13. 13. Bailey TL, Elkan C (1994) Fitting a mixture model by expectation maximization to discover motifs in biopolymers. Proc Int Conf Intell Syst Mol Biol 2: 28–36.
  14. 14. Wilhelm BT, Marguerat S, Watt S, Schubert F, Wood V, et al. (2008) Dynamic repertoire of a eukaryotic transcriptome surveyed at single-nucleotide resolution. Nature 453: 1239–1243.
  15. 15. LaCava J, Houseley J, Saveanu C, Petfalski E, Thompson E, et al. (2005) RNA degradation by the exosome is promoted by a nuclear polyadenylation complex. Cell 121: 713–724.
  16. 16. Vanacova S, Wolf J, Martin G, Blank D, Dettwiler S, et al. (2005) A new yeast poly(A) polymerase complex involved in RNA quality control. PLoS Biol 3: e189.
  17. 17. Callahan KP, Butler JS (2010) TRAMP complex enhances RNA degradation by the nuclear exosome component Rrp6. J Biol Chem 285: 3540–3547.
  18. 18. Win TZ, Draper S, Read RL, Pearce J, CJ , et al. (2006) Requirement of fission yeast Cid14 in polyadenylation of rRNAs. Mol Cell Biol 26: 1710–1721.
  19. 19. Davis CA, Ares M Jr (2006) Accumulation of unstable promoter-associated transcripts upon loss of the nuclear exosome subunit Rrp6p in Saccharomyces cerevisiae. Proc Natl Acad Sci U S A 103: 3262–3267.
  20. 20. Kadaba S, Krueger A, Trice T, Krecic AM, Hinnebusch AG, et al. (2004) Nuclear surveillance and degradation of hypomodified initiator tRNAMet in S. cerevisiae. Genes Dev 18: 1227–1240.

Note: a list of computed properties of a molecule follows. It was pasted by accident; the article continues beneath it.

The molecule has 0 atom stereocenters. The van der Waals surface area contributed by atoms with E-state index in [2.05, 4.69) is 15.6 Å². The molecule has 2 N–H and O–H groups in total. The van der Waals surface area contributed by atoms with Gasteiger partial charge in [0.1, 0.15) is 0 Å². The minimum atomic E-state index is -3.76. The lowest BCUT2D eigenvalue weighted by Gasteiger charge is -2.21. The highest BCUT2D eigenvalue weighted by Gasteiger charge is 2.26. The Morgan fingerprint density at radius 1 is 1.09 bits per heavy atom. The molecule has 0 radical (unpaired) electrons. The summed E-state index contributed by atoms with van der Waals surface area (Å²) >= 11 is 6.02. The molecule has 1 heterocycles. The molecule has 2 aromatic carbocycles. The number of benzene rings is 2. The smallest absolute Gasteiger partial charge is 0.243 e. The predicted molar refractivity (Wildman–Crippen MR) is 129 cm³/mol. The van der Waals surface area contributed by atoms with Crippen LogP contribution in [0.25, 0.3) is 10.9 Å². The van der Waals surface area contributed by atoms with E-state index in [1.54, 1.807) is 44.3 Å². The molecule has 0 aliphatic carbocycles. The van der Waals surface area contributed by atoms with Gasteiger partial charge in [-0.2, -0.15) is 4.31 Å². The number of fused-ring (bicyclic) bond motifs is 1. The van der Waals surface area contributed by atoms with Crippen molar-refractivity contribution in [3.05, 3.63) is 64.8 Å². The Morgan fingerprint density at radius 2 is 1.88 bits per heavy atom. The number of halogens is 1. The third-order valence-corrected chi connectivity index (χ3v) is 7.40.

21. 21. Milligan L, Torchet C, Allmang C, Shipman T, Tollervey D (2005) A nuclear surveillance pathway for mRNAs with defective polyadenylation. Mol Cell Biol 25: 9996–10004.
  22. 22. Perreault A, Lemieux C, Bachand F (2007) Regulation of the nuclear poly(A)-binding protein by arginine methylation in fission yeast. J Biol Chem 282: 7552–7562.
  23. 23. Yunger S, Rosenfeld L, Garini Y, Shav-Tal Y (2010) Single-allele analysis of transcription kinetics in living mammalian cells. Nat Methods 7: 631–633.
  24. 24. Shobuike T, Tatebayashi K, Tani T, Sugano S, Ikeda H (2001) The dhp1(+) gene, encoding a putative nuclear 5'–>3' exoribonuclease, is required for proper chromosome segregation in fission yeast. Nucleic Acids Res 29: 1326–1333.
  25. 25. Kim M, Krogan NJ, Vasiljeva L, Rando OJ, Nedea E, et al. (2004) The yeast Rat1 exonuclease promotes transcription termination by RNA polymerase II. Nature 432: 517–522.